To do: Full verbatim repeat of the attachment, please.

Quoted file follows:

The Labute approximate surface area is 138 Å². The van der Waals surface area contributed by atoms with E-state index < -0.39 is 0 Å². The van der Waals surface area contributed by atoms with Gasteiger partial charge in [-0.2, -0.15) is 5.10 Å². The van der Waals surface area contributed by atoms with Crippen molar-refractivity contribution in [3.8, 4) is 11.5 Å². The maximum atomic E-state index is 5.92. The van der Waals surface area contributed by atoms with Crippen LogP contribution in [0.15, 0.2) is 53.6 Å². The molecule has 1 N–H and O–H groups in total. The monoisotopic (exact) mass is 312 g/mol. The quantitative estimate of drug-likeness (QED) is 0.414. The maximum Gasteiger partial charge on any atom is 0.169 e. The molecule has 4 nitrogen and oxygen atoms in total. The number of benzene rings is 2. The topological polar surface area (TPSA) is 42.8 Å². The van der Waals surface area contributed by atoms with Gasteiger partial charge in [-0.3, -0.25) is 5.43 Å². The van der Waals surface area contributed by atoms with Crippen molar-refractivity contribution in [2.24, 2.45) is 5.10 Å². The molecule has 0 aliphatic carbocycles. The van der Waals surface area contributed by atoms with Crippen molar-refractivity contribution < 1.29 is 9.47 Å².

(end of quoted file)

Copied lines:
The Labute approximate surface area is 138 Å². The van der Waals surface area contributed by atoms with E-state index < -0.39 is 0 Å². The van der Waals surface area contributed by atoms with Gasteiger partial charge in [-0.2, -0.15) is 5.10 Å². The van der Waals surface area contributed by atoms with Crippen molar-refractivity contribution in [3.8, 4) is 11.5 Å². The maximum atomic E-state index is 5.92. The van der Waals surface area contributed by atoms with Crippen LogP contribution in [0.15, 0.2) is 53.6 Å². The molecule has 1 N–H and O–H groups in total. The monoisotopic (exact) mass is 312 g/mol. The quantitative estimate of drug-likeness (QED) is 0.414. The maximum Gasteiger partial charge on any atom is 0.169 e. The molecule has 4 nitrogen and oxygen atoms in total. The number of benzene rings is 2. The topological polar surface area (TPSA) is 42.8 Å². The van der Waals surface area contributed by atoms with Gasteiger partial charge in [-0.3, -0.25) is 5.43 Å². The van der Waals surface area contributed by atoms with Crippen molar-refractivity contribution in [2.24, 2.45) is 5.10 Å². The molecule has 0 aliphatic carbocycles. The van der Waals surface area contributed by atoms with Crippen molar-refractivity contribution < 1.29 is 9.47 Å².